For the most part, Chadwick gives us a good chat, though he loses steam as he goes. This means the film’s second half features less information than the first. Still, Chadwick covers the movie in a fairly satisfying manner.

Next comes the 22-minute, four-second Mandela: The Leader You Know, The Man You Didn’t. It features notes from Chadwick, journalists Tom Brokaw, Robin Roberts and Dan Rather, musicians John Legend, Randy Jackson and Sean Combs, former vice president Al Gore, producer Anant Singh, activist/former Robben Island prisoner Ahmed “Kathy” Kathrada, former ANC national executive Albie Sachs, screenwriter William Nicholson, and actors Idris Elba, Naomie Harris, Ben Vereen, Angela Bassett, Whoopi Goldberg, Blair Underwood, CCH Pounder and Richard Gere. (Note that the last six don’t appear in Freedom; they’re just here to give their thoughts on Mandela.)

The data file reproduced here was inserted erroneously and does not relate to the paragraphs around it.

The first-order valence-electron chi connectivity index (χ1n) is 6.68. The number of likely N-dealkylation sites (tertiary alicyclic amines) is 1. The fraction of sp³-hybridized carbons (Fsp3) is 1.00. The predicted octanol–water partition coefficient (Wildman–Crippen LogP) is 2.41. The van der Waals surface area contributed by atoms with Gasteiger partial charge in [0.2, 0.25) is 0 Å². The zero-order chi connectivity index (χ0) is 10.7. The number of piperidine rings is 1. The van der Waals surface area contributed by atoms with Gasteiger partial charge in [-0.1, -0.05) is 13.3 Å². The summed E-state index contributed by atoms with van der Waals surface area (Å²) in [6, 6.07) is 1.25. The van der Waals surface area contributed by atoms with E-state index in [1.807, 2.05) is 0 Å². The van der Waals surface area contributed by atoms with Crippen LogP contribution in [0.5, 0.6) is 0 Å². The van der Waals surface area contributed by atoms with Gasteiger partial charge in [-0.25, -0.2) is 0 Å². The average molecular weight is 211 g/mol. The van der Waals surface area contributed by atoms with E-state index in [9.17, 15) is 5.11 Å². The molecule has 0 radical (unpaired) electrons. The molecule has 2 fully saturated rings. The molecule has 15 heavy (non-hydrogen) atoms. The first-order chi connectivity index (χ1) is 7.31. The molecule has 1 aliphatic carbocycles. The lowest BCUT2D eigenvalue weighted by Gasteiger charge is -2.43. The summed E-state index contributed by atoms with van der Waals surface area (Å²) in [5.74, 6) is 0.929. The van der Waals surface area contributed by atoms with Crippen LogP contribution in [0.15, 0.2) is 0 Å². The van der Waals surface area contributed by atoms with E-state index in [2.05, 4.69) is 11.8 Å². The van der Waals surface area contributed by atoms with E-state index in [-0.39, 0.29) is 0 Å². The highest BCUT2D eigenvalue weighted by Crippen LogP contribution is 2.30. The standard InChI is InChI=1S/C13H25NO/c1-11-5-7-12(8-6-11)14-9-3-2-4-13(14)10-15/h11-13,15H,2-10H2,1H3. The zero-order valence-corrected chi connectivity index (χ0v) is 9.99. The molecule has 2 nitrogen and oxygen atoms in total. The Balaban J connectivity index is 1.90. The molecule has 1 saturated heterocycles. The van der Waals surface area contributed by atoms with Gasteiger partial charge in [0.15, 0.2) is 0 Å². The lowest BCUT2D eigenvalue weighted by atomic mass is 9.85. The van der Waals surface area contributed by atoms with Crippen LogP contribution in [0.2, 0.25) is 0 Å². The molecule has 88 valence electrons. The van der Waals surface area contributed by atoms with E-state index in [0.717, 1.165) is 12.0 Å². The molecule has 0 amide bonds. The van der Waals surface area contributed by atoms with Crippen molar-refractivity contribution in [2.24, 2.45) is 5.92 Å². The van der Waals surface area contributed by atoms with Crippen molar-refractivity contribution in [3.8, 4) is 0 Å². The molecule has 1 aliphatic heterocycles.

“Leader” looks at aspects of the history behind the story, aspects of the movie’s narrative and characters, performances and other elements of the shoot. Mostly we hear that Mandela was great and the movie is great. An occasional useful tidbit emerges, but this mostly ends up as a puff piece.

Behind the Scenes splits into four areas: “Production Design”, “Costumes & Makeup”, “Special Effects” and “Music & Sound”. All together, these fill a total of 30 minutes, 20 seconds with notes from Singh, Chadwick, Harris, production designer Johnny Breedt, Origin Pictures producer David M. Thompson, editor Rick Russell, prosthetic makeup designer Mark Coulier, prosthetic supervisor Clinton Aiden-Smith, makeup designer Meg Tanner, costume designers Diana Cilliers and Ruy Filipe, Blue Bolt’s Angela Barson and Lucy Ainsworth-Taylor, VFX supervisor Stuart Bullen, musician Caiphus Semenya, composer Alex Heffers, SFX re-recording mixer Mark Taylor, dialogue editor Ian Wilkinson, supervising FX editor James Harrison, post-production supervisor Emma Zee, re-recording mixer Mike Dowson, and actor Fana Mokoena.